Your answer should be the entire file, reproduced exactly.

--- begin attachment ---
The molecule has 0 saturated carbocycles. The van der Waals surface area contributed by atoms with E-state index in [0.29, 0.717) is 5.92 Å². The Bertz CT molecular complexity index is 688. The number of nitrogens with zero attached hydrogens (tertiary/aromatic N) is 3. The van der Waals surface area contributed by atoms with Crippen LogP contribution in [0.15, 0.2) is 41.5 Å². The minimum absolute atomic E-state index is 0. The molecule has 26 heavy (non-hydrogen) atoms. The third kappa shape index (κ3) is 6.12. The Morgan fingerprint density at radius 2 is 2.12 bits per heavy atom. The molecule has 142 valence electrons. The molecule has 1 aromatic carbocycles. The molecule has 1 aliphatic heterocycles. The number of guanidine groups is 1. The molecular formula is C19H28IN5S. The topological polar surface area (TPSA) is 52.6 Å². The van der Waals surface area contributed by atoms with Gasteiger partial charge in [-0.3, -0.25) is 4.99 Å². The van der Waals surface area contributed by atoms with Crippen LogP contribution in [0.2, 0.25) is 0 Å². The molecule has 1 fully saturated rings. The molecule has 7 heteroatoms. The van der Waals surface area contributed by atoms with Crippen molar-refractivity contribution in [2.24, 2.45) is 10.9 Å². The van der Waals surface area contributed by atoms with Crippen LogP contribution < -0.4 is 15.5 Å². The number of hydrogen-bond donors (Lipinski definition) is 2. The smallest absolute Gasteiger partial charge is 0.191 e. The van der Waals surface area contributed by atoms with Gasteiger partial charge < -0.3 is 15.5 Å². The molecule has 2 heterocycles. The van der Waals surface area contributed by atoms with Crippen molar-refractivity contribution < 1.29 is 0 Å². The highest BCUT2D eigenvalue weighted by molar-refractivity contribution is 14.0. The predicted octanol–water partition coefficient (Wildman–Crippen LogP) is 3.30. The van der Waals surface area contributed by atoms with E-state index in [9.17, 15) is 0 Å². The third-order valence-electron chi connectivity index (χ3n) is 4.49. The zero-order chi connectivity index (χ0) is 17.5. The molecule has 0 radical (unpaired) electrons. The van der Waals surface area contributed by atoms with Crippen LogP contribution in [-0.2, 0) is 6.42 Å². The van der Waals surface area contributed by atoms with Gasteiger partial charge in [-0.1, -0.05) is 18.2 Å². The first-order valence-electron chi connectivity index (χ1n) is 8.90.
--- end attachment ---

The molecule has 0 saturated carbocycles. The van der Waals surface area contributed by atoms with E-state index in [0.29, 0.717) is 5.92 Å². The Bertz CT molecular complexity index is 688. The number of nitrogens with zero attached hydrogens (tertiary/aromatic N) is 3. The van der Waals surface area contributed by atoms with Crippen LogP contribution in [0.15, 0.2) is 41.5 Å². The minimum absolute atomic E-state index is 0. The molecule has 26 heavy (non-hydrogen) atoms. The third kappa shape index (κ3) is 6.12. The Morgan fingerprint density at radius 2 is 2.12 bits per heavy atom. The molecule has 142 valence electrons. The molecule has 1 aromatic carbocycles. The molecule has 1 aliphatic heterocycles. The number of guanidine groups is 1. The molecular formula is C19H28IN5S. The topological polar surface area (TPSA) is 52.6 Å². The van der Waals surface area contributed by atoms with Gasteiger partial charge in [-0.3, -0.25) is 4.99 Å². The van der Waals surface area contributed by atoms with Crippen LogP contribution in [0.2, 0.25) is 0 Å². The molecule has 1 fully saturated rings. The molecule has 7 heteroatoms. The van der Waals surface area contributed by atoms with Crippen molar-refractivity contribution in [2.24, 2.45) is 10.9 Å². The van der Waals surface area contributed by atoms with Crippen LogP contribution < -0.4 is 15.5 Å². The number of hydrogen-bond donors (Lipinski definition) is 2. The smallest absolute Gasteiger partial charge is 0.191 e. The van der Waals surface area contributed by atoms with Gasteiger partial charge < -0.3 is 15.5 Å². The molecule has 2 heterocycles. The van der Waals surface area contributed by atoms with Crippen molar-refractivity contribution < 1.29 is 0 Å². The highest BCUT2D eigenvalue weighted by molar-refractivity contribution is 14.0. The predicted octanol–water partition coefficient (Wildman–Crippen LogP) is 3.30. The van der Waals surface area contributed by atoms with E-state index in [9.17, 15) is 0 Å². The third-order valence-electron chi connectivity index (χ3n) is 4.49. The zero-order chi connectivity index (χ0) is 17.5. The molecule has 0 radical (unpaired) electrons. The van der Waals surface area contributed by atoms with Crippen LogP contribution in [-0.2, 0) is 6.42 Å². The van der Waals surface area contributed by atoms with Gasteiger partial charge in [-0.1, -0.05) is 18.2 Å². The first-order valence-electron chi connectivity index (χ1n) is 8.90.